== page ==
Speedometer_166009527We have been monitoring a trend of cases narrowing the immunity provided to website operators under Section 230 of the Communications Decency Act (CDA).  A recent decision by a state court in Georgia, however, demonstrates that Section 230 continues to be applied expansively in at least some cases.

The case, Maynard v. McGee, arose from an automobile collision in Clayton County, Georgia.  Christal McGee, the defendant, had allegedly been using Snapchat’s “speed filter” feature, which tracks a car’s speed in real-time and superimposes the speed on a mobile phone’s camera view. According to the plaintiffs, one of whom had been injured in the collision, McGee was using the speed filter when the accident occurred, with the intention of posting a video on Snapchat showing how fast she was driving.  The plaintiffs sued McGee and Snapchat for negligence, and Snapchat moved to dismiss based on the immunity provided by Section 230.

The plaintiffs alleged that Snapchat was negligent because it knew its users would use the speed filter “in a manner that might distract them from obeying traffic or safety laws” and that “users might put themselves or others in harm’s way in order to capture a Snap.” To demonstrate that Snapchat had knowledge, the plaintiffs pointed to a previous automobile collision that also involved the use of Snapchat’s speed filter.  The plaintiffs claimed that “[d]espite Snapchat’s actual knowledge of the danger from using its product’s speed filter while driving at excessive speeds, Snapchat did not remove or restrict access to the speed filter.”

Section 230(c) of the CDA provides that “no provider or user of an interactive computer service shall be treated as the publisher or speaker of any information provided by another information content provider.” The plaintiffs argued that the Section 230 immunity did not apply to Snapchat in this case, however, because Snapchat’s negligence was based on its own content—i.e., the speed filter— rather than on content posted by McGee (note that McGee did not actually post a video to Snapchat before the collision occurred). Specifically, the plaintiffs asserted that Snapchat should have removed the speed filter after it learned of the previous accidents that the feature allegedly caused.

The court was not persuaded, however, and noted that “decisions about the structure and operation of a website—such as decisions about features that are part and parcel of the site’s overall design—reflect choices about what content can appear on the website and in what form and thus fall within the purview of traditional publisher functions” (internal quotation marks omitted).

The court also found that Snapchat’s knowledge of prior accidents allegedly caused by the speed filter was knowledge that Snapchat “would have obtained because it created the ‘speed filter’ and was aware of what was published on its application,” which further convinced the court that plaintiffs were seeking to impose a duty in Snapchat that “derives from Snapchat’s status or conduct as a publisher.” Finally, the court determined that a user’s choice to use the speed filter “is not Snapchat’s speech, but is ultimately the user’s speech using the voluntary options [of] Snapchat’s platform.”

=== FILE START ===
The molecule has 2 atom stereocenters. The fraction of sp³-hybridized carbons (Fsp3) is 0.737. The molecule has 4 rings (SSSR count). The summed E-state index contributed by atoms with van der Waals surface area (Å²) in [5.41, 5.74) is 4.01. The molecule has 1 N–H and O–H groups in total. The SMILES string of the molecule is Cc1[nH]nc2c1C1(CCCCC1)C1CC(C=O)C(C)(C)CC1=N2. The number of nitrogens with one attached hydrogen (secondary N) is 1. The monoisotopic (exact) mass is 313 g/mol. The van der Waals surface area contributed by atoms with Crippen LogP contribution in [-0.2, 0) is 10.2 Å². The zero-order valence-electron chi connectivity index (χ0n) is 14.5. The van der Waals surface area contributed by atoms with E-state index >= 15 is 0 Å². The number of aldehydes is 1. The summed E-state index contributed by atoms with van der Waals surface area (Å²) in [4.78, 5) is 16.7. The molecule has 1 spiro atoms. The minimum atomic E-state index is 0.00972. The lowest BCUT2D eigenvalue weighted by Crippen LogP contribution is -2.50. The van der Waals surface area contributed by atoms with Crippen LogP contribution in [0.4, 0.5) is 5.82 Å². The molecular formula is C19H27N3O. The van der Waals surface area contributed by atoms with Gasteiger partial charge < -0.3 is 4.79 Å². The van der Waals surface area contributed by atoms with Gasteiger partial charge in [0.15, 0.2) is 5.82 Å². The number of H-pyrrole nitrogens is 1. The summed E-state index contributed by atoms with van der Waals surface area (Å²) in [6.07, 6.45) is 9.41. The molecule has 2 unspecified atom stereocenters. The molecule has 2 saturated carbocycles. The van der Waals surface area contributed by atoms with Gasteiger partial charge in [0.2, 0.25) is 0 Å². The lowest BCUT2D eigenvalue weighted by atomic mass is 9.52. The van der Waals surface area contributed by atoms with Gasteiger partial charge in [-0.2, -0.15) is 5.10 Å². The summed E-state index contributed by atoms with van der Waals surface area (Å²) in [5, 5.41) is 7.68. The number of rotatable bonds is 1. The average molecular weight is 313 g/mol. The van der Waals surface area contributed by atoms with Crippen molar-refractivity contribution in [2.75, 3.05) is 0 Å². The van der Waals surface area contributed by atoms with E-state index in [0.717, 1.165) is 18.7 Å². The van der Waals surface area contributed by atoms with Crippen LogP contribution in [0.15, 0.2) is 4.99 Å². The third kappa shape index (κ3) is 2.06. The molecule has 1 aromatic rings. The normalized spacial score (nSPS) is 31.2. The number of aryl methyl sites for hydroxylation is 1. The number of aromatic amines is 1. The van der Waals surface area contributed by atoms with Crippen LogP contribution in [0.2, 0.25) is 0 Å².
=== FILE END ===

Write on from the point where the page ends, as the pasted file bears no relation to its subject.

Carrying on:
For these reasons, the court held that the plaintiffs were seeking to hold Snapchat liable as a publisher, and that such liability was precluded by Section 230. Accordingly, the court dismissed the plaintiffs’ claims. But it’s worth noting that, while the court acknowledges that Section 230 applies only to third-party content and does not immunize a publisher’s own content, the actual analysis in the decision seems to treat any “publisher” activity as automatically immunized without regard to the source of the content at issue.

For example, while it is certainly true, as the court notes, that “decisions relating to the monitoring, screening, and deletion of content” are traditionally publisher activities, that fact is relevant to Section 230 only when the content at issue is provided by a user or other third party. If the publisher is making choices about its own content—as plaintiffs alleged was the case with Snapchat and its decision to continue providing the speed filter with knowledge that it had caused accidents in the past—then the mere fact that content-related decisions are traditional publisher activities does not necessarily mean that Section 230 applies.

In any event, while the court’s analysis may raise a few questions, the result is generally in line with prior cases applying Section 230 immunity to offline injuries caused by third-party defendants, as other commentators have noted. Ultimately, it seems that the court saw plaintiffs’ injuries as flowing from McGee’s choice to use the speed filter and determined that Section 230 precluded plaintiffs from holding Snapchat liable for her decision to use a feature that Snapchat, in its role as a publisher, made available. For fans of Section 230, Maynard v. McGee is a welcome indication that the statute’s “robust immunity” lives on, at least sometimes.